I’m a researcher in philosophy and cognitive science.
My very first interest was in what thinking is and how it works. Early on, I realised that for understanding this, I needed to investigate how we think and play together.
Now, I investigate the connections between how we interact, how we understand each other, how we understand the world (together), and who we are.
Broadly, I study the role of social interaction processes in intersubjectivity.
For doing this, I have proposed the concept of participatory sense-making. This is also the name of the enactive approach to intersubjectivity that I’m developing, which connects the interpersonal coordination of movements (including speech) in interaction with the coordination of sense-making activities.
Putting the interaction process at the centre of the study of social understanding entails a detailed and focused examination of it. This is being done in the social sciences (interaction studies, conversation analysis, context analysis, etc.), but it is a new idea in philosophy of mind and the cognitive sciences. One pillar of this work is the investigation of individual sense-making, which is the immersed and meaningful engagement of self-organization and self-maintaining agents with their environment. If we think of how interaction influences sense-making, this has implications for how we think of individuals as well.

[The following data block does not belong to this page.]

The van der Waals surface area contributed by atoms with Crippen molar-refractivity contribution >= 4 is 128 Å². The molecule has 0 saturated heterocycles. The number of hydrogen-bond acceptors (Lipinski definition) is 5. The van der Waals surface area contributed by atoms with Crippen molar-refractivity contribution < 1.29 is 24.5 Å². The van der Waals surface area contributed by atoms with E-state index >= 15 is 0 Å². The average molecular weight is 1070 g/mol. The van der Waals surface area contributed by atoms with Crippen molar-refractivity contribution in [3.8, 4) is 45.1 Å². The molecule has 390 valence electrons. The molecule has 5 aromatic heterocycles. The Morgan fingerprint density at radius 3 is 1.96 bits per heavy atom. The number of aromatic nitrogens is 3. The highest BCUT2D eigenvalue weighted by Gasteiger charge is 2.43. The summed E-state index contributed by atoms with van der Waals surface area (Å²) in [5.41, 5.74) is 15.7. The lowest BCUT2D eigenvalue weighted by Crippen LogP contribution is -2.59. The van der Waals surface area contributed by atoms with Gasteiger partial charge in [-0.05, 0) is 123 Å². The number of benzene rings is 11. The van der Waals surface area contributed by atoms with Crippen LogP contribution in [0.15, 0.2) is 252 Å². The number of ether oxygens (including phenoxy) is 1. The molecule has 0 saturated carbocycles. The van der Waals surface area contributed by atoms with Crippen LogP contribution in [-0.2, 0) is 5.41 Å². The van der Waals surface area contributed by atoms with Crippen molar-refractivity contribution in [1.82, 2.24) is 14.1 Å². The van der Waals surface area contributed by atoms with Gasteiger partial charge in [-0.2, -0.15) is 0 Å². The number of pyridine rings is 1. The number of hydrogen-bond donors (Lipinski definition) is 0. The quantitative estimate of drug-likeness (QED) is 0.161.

I also apply the idea of participatory sense-making to autism, initially to have a testbed for my ideas, but eventually I would like to see what the idea can mean for diagnosis and intervention.
This work is inherently interdisciplinary. Even though most of my work to date is theoretical, I draw on empirical research from disciplines ranging from anthropology and linguistics, over evolutionary robotics, minimal systems research, developmental, experimental and clinical psychology, to psychiatry, philosophy, and neuroscience. Recently, I have started to do empirical work in some of these areas myself. For instance, I am working with Prof. Vasu Reddy at Portsmouth on a study of interaction in a double video set-up.